SriLankan Airlines crew
It is getting scary for the airline industry. File picture of SriLankan Airlines' 'mercy flight' that brought back students from Wuhan, China. Image Credit:

London (Bloomberg): The airline industry expects the first annual decline in global passenger demand in 11 years, after tallying up the initial impact of the thousands of flights canceled because of the coronavirus outbreak in China.

The estimate shaves about 4.7 percentage points off of a passenger-traffic forecast issued just two months ago, with almost all of the impact in the Asia-Pacific region, according to the International Air Transport Association. That may be conservative.

The projections assume the losses will be limited to markets linked to China.

“This will be a very tough year for airlines,” Alexandre de Juniac, IATA’s director-general, said. “Airlines are making difficult decisions to cut capacity, and in some cases routes.”

The drop would be the first overall decline since the financial crisis of 2008-09. Global passenger demand is now seen contracting by 0.6 per cent this year, compared with a December forecast for 4.1 per cent growth, IATA said.

Keep them grounded

Airlines have scrapped flights to China and about 80 per cent of the country’s domestic fleet is grounded because of the epidemic that is centered in Hubei province. About 1.7 million seats were dropped from China services from January 20 to February 17 by global carriers, according to OAG Aviation Worldwide. Meanwhile, Chinese airlines cut 10.4 million seats domestically.

Tourism and corporate travel - with events even being canceled outside of China - will not pick up in the short term

- Alexander Sehmer at Falanx Assynt

China’s economy was likely running at just 40-50 per cent capacity last week, after efforts to contain the spread closed stores, brought factories to a halt and triggered a virtual shutdown of the airline industry. Employers have encouraged people to stay home, shopping malls and restaurants are empty, and amusement parks and theaters are closed.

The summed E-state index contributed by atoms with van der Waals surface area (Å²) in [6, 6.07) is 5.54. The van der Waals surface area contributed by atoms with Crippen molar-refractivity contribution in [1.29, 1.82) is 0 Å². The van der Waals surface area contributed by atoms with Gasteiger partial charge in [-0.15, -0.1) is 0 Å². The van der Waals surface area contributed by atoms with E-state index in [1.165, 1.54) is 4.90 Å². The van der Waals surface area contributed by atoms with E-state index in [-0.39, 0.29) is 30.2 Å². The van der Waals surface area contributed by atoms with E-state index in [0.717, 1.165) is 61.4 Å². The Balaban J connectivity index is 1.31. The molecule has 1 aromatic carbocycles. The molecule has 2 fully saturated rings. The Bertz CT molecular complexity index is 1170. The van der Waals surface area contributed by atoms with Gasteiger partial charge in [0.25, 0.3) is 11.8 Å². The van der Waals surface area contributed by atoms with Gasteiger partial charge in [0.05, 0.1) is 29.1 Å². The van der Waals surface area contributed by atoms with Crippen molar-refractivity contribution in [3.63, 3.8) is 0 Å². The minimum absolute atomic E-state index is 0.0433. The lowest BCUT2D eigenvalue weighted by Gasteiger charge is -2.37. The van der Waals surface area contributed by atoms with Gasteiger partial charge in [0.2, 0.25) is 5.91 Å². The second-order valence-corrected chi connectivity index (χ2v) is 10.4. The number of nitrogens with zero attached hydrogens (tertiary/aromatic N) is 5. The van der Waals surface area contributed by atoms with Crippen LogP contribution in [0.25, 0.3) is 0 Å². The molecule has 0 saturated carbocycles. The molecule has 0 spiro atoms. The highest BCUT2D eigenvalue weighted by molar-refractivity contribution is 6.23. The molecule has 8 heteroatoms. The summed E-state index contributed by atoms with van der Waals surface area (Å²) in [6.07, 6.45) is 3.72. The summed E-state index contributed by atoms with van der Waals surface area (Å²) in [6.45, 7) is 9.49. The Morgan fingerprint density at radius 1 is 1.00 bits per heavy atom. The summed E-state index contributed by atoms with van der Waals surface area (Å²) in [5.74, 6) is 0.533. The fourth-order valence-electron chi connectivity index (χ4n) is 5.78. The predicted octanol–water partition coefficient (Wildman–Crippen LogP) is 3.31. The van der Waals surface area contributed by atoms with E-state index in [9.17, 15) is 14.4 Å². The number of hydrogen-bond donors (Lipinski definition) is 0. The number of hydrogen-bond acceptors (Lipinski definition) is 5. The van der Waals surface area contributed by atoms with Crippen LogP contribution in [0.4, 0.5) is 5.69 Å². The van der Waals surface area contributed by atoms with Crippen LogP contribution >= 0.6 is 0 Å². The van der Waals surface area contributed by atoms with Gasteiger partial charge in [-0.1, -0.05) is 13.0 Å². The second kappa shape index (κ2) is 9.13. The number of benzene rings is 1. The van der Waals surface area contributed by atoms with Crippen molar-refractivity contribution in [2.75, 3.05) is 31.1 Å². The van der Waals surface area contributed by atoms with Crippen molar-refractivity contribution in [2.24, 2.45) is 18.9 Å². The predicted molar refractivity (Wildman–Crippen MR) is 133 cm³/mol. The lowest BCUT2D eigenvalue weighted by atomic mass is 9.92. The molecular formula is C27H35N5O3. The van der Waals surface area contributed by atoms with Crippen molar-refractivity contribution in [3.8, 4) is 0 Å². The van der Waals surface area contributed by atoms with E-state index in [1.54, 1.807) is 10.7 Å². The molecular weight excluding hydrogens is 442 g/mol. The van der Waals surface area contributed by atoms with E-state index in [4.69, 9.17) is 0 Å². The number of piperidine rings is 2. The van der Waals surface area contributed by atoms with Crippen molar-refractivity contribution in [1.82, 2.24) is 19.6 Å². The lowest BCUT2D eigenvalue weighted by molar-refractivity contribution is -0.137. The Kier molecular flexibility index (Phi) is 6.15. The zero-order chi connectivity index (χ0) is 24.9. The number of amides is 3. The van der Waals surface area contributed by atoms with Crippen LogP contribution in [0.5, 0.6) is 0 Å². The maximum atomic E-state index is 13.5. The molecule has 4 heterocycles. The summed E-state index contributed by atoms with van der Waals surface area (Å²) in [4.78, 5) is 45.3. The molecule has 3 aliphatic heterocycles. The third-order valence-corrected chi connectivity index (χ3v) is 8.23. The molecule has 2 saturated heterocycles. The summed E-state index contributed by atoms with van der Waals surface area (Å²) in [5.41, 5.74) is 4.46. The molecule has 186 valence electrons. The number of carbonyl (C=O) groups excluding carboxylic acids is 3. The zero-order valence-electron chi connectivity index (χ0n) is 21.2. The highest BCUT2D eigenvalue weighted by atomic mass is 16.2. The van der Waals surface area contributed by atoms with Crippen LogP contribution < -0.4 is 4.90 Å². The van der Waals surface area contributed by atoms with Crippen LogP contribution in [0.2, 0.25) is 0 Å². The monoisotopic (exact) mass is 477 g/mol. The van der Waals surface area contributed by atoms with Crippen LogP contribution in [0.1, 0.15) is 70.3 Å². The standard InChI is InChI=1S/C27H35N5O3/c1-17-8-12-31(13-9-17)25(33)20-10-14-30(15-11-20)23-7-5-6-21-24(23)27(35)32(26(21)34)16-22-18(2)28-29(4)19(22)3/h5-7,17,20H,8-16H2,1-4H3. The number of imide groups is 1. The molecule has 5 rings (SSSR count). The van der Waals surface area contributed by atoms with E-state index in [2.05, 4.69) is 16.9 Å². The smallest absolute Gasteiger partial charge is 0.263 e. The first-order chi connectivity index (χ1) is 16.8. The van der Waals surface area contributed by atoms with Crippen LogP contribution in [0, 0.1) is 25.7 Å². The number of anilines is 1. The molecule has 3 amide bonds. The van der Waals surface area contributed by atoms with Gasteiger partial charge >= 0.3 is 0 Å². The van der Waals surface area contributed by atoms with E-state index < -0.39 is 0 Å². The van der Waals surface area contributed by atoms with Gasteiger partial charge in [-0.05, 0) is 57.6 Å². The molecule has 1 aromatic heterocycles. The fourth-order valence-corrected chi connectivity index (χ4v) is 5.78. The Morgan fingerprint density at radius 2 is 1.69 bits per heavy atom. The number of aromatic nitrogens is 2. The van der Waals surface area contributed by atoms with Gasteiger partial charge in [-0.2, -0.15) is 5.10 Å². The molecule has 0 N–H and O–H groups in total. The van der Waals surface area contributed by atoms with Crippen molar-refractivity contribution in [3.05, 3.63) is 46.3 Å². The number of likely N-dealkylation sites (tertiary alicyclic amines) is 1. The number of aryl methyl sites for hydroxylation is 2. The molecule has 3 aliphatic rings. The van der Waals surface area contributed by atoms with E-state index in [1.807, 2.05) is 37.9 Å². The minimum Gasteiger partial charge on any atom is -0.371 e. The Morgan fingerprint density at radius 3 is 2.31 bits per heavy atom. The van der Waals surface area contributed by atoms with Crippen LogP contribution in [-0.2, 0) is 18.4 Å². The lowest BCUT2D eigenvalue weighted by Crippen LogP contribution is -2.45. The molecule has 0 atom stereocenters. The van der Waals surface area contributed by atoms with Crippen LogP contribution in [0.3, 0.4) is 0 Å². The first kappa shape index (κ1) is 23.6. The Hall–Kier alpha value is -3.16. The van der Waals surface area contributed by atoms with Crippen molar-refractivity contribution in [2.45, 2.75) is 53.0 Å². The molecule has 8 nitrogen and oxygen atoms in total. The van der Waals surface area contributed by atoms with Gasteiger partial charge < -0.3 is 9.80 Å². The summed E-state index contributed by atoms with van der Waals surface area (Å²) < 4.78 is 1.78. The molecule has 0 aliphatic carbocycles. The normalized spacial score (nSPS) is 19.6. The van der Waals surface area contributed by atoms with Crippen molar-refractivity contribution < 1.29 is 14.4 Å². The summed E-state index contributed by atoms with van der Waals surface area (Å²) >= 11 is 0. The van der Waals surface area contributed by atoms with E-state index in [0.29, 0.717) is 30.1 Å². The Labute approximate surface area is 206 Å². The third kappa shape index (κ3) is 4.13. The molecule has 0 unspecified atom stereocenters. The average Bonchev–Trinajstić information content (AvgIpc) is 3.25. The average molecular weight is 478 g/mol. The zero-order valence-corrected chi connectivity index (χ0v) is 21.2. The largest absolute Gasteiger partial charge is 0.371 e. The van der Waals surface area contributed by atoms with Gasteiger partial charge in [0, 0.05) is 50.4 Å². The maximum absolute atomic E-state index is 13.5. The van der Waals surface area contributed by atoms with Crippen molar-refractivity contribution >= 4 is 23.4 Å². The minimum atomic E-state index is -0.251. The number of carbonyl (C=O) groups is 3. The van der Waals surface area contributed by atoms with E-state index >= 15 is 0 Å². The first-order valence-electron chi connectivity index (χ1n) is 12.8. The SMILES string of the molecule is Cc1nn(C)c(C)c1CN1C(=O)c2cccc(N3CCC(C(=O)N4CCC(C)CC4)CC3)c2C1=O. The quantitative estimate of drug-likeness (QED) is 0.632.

Warning signals

While the impact will be felt strongest in China, carriers outside of Asia-Pacific would lose about $1.5 billion in revenue, IATA said. A warning from Air France-KLM, which said the outbreak will wipe as much as 200 million euros ($216 million) from earnings, hammered home the point on Thursday.

“Even as we see the number of new reported cases of coronavirus in China fall each day, airlines will continue to count the cost of the coronavirus outbreak for some time yet,” Alexander Sehmer, director of geopolitical intelligence at consultant Falanx Assynt, said. “For now, people and companies are extremely wary of the potential risks of traveling.

“Therefore, tourism and corporate travel - with events even being canceled outside of China - will not pick up in the short term.”

Emergency measures for China airlines
While it’s too early to forecast the impact on profitability, IATA said the outbreak will shave about $30 billion from revenue, with the impact most severe on Chinese airlines. China’s government has stepped up efforts to contain the damage. Indebted conglomerate HNA Group Co. is expected to be taken over and its airline assets sold.
Under the plan, China would sell the bulk of HNA’s airline assets to the country’s three biggest carriers - Air China Ltd., China Southern Airlines Co. and China Eastern Airlines Corp.. HNA-backed Suparna Airlines is also likely to be unloaded to the Jiangsu provincial government.